Is Genesis 1–11 history, pseudo-history, poetry, allegory or parable? By ‘pseudo-history’, I mean something which was written to look like history, but was not genuine history. Before the rise of uniformitarianism and the theory of evolution in the eighteenth and nineteenth centuries, the vast majority of Christians, including all the Reformers, regarded Genesis 1–11 as straightforward history. But since then, many Bible-believing Christians have tried, in one way or another, to reconcile these chapters with evolutionary, long-age beliefs. Some, such as the ‘gap’ theorists and ‘day-age’ theorists, have tried (unsuccessfully) to preserve the historicity of the Bible while allowing for a pre-history of millions of years. But others, such as the ‘literary framework’ theorists, have abandoned any such attempt and regard these chapters as figurative or symbolic.1
Is the creation account symbolic?
The literary framework approach has become very popular amongst evangelical academics in recent years. They argue that these chapters are not meant to be taken as real history, but say that they still teach important theological lessons. Some academics may accept that the biblical account looks like history, or they may describe it as poetry, allegory or parable. But whatever they call it, they believe it is a figurative account that only symbolizes certain truths. For example, even if they accept that the account is describing days of creation that are 24-hour days, they believe that they are not meant to be taken literally─they are symbolic days.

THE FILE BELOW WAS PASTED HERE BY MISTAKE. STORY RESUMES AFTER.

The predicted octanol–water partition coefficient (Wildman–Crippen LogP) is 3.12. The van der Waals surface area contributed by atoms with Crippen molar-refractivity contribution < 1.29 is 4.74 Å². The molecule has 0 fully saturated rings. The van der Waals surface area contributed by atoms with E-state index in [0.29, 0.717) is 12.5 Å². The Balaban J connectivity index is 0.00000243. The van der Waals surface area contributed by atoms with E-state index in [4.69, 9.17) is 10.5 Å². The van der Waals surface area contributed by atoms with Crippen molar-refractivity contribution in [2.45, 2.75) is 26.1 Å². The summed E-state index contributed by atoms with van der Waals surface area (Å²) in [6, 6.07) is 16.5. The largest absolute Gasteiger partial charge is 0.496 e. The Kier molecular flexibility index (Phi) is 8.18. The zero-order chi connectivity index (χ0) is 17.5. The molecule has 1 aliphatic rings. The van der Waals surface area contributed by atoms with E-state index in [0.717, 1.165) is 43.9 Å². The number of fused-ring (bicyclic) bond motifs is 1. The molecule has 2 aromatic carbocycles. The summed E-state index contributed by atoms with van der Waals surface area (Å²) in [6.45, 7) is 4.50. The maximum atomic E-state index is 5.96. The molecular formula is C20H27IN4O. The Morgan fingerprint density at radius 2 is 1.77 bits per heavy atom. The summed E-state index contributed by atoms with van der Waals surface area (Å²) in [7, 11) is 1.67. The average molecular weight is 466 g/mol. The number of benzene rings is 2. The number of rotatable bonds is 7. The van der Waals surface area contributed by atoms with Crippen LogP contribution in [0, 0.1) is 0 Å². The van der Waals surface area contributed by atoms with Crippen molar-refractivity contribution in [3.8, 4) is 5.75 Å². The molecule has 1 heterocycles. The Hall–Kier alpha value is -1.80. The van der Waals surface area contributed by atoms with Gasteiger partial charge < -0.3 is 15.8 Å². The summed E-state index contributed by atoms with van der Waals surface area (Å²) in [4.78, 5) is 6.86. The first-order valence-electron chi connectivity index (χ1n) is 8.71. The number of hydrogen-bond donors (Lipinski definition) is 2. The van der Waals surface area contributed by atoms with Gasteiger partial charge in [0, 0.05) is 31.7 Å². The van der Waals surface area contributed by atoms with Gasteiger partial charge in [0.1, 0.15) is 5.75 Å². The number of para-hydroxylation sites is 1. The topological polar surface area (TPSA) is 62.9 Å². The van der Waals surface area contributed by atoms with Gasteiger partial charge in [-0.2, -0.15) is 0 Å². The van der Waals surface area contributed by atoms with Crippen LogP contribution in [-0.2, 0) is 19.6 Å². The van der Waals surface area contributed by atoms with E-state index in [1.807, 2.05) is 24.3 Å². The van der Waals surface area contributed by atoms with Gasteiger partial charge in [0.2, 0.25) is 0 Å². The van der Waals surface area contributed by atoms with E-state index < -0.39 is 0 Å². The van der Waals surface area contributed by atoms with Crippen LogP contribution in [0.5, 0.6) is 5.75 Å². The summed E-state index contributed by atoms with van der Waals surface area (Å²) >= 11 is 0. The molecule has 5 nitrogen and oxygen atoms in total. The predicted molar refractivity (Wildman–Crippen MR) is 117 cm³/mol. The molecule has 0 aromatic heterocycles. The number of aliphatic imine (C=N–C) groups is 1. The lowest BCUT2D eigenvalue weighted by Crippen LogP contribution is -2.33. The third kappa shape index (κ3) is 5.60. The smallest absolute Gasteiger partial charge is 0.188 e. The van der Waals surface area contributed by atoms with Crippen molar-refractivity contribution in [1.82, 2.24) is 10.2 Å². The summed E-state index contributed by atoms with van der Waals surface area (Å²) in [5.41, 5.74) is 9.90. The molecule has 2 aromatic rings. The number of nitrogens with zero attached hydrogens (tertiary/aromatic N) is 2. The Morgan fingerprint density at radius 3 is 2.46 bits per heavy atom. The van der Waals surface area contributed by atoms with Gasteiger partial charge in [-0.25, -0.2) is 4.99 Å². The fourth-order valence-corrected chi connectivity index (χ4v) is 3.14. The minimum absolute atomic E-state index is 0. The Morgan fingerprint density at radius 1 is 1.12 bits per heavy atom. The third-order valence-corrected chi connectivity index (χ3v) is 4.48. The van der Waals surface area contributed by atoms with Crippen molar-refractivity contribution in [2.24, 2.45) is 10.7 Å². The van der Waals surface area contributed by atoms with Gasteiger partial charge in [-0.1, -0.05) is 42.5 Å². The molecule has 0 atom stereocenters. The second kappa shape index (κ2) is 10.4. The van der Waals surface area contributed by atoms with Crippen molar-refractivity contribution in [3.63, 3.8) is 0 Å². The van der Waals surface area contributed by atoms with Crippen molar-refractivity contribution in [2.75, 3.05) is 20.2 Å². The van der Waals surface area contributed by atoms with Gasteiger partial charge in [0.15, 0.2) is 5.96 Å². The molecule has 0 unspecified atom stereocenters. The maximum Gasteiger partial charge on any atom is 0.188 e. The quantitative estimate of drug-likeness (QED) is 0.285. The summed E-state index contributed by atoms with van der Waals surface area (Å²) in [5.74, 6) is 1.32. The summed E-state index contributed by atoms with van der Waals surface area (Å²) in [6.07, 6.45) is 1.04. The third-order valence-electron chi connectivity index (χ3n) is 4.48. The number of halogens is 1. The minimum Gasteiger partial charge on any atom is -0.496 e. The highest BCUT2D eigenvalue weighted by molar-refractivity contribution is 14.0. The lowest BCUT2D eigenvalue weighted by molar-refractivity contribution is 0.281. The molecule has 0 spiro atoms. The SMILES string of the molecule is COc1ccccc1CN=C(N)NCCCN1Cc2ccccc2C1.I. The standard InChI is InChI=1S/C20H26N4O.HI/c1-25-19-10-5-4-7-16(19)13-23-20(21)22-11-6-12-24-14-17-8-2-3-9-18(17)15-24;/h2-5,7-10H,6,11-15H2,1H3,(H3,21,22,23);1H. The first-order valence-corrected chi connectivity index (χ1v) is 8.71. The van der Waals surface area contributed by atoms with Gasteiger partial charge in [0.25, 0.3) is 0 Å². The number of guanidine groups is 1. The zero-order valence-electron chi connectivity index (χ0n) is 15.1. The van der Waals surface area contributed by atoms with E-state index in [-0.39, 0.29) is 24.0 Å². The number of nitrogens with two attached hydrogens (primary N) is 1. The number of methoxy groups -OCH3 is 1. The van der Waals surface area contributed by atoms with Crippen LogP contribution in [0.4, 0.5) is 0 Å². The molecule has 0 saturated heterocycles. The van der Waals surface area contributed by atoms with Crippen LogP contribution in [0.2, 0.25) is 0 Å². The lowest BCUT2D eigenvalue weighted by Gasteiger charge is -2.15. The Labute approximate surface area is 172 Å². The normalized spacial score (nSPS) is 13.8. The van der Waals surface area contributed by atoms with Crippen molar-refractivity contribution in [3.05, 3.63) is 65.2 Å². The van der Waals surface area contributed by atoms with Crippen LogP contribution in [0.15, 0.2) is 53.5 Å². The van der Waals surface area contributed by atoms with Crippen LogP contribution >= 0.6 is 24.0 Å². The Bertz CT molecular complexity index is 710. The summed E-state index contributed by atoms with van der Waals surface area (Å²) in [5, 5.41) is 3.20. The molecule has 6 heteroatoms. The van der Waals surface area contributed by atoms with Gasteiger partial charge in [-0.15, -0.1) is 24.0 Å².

There are many reasons why the literary-framework belief is wrong.2,3 For example, the grammatical structure of the Hebrew is that of consecutive narrative prose, not poetry. And the context, which includes the rest of Genesis and the rest of the Bible, both Old and New Testaments, indicates clearly that Genesis 1–11 is describing real history.4 This disqualifies all interpretations that treat Genesis as non-historical literature, including narrative prose, such as allegory and parable.
But another important consideration concerns the impact of the message of Genesis. Messages conveyed by genuine history have power and authority but pseudo-history is weak and powerless.
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